Cornell Lab scientists, students, and visiting scholars are carrying on much original research in behavioral ecology, conservation, education, evolutionary biology, information systems, and population genetics. Cornell Lab engineers also develop hardware and software tools used in researching bird and animal communication and patterns of movement.
In addition to many studies and published papers, the Cornell Lab's Conservation Science Department has produced land managers' guides aimed at conserving dwindling populations of scarlet tanagers, wood thrushes, and other forest birds. The Lab worked with Partners in Flight to identify rapidly declining species and produce the first North American Landbird Conservation Plan. Lab staff also worked with multiple partners to create the first-ever State of the Birds report in March 2009.
The Lab's Neotropical Bird Conservation Program is gathering baseline data about bird populations in Mexico, where many North American birds spend their winters, and helping colleagues in other countries with conservation training and resources.
Lab scientists are currently involved with partners from industry, government agencies, and non-governmental organizations in setting research priorities to better understand the impact of wind power facilities on birds and bats.
The Lab's Bioacoustics Research Program (BRP) creates remote recording devices used by researchers in projects around the world. These autonomous recording units (ARUs) consist of a hard drive, housing, and microphone array that can be mounted in a forest or anchored to the ocean floor. ARUs have been used in the Elephant Listening Project in Africa, studies of whales, and in the search for the ivory-billed woodpecker.
BRP has also developed sound-analysis software programs called Raven and Raven Lite. Engineers are working on programmable radio tags to track birds and other animals for longer periods of time and to follow bird migrations.
From its earliest days, the Cornell Lab has had a special interest in bird and animal sounds. Founder Arthur Allen and his students were pioneers in the field, recording the first bird songs on a film sound track.
The Macaulay Library has since expanded and is now the world's premier scientific archive of natural history audio, video, and photographs. The library hosts over 14 million audio, video and photographs . Macaulay Library archivists continue to mount expeditions to collect wildlife sounds, images, and video from around the world to expand the archive.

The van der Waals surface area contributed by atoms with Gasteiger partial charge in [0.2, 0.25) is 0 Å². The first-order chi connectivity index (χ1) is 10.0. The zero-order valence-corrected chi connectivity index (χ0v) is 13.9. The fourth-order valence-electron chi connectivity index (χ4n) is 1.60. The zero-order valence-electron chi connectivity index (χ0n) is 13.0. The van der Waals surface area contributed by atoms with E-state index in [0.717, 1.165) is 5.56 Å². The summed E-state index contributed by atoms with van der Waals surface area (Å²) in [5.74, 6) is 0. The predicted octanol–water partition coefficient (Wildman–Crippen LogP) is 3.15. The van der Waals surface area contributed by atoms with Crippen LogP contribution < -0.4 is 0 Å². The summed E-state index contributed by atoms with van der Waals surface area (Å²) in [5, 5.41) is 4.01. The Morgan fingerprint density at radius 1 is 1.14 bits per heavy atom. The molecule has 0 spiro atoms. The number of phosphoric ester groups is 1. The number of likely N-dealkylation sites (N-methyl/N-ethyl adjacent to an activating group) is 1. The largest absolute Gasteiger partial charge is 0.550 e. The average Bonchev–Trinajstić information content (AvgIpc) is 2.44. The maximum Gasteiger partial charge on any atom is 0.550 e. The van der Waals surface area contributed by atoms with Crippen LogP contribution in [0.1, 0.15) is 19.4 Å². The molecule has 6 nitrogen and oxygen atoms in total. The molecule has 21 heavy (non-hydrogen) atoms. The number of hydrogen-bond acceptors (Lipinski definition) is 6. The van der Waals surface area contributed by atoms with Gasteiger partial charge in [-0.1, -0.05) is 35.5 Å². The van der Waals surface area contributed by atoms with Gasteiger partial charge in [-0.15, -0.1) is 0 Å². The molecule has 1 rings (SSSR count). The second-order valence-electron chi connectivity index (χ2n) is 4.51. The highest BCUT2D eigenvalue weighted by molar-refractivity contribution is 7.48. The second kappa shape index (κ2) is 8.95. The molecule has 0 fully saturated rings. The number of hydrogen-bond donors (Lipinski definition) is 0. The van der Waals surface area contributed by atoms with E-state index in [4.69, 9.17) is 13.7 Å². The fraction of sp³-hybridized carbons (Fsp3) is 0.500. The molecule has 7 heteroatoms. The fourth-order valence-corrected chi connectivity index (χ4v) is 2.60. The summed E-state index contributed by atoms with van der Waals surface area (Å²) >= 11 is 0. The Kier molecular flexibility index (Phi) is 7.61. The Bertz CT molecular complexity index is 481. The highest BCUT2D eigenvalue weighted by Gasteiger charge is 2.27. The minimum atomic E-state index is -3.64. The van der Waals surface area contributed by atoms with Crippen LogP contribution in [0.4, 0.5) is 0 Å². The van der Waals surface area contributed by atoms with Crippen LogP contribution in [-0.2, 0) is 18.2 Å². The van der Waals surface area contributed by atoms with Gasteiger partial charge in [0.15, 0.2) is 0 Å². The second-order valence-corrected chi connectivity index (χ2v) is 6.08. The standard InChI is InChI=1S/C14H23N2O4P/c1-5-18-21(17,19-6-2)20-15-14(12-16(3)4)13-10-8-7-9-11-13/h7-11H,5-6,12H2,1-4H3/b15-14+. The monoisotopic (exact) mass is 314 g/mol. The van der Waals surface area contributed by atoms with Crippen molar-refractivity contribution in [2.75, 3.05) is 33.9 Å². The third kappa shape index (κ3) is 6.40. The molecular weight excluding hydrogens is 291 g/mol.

The Information Science unit creates the underlying structure that makes the Cornell Lab's citizen-science projects work. It also converts massive amounts of data into charts, maps, and tables. Computer programmers at the Lab built the infrastructure for the Birds of North America Online and are now coordinating the Avian Knowledge Network, an unprecedented effort to link bird data records kept at institutions all over the Western Hemisphere. As of October 2009, the AKN contained more than 66.5 million records, accessible to anyone.
Cornell University Museum of Vertebrates
The Cornell University Museum of Vertebrates is also housed in the Johnson Center and holds 1,230,000 specimens of fish, 44,300 amphibians and reptiles, 45,000 birds, 3,200 eggs, and 15,000 mammals, some now extinct. Students and scientists use the collections in their studies.
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- For the Birds Archived July 16, 2011, at the Wayback Machine, by Randolph Scott Little, 2003
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- "The Elephant Listening Project". Birds.cornell.edu. Retrieved October 18, 2011.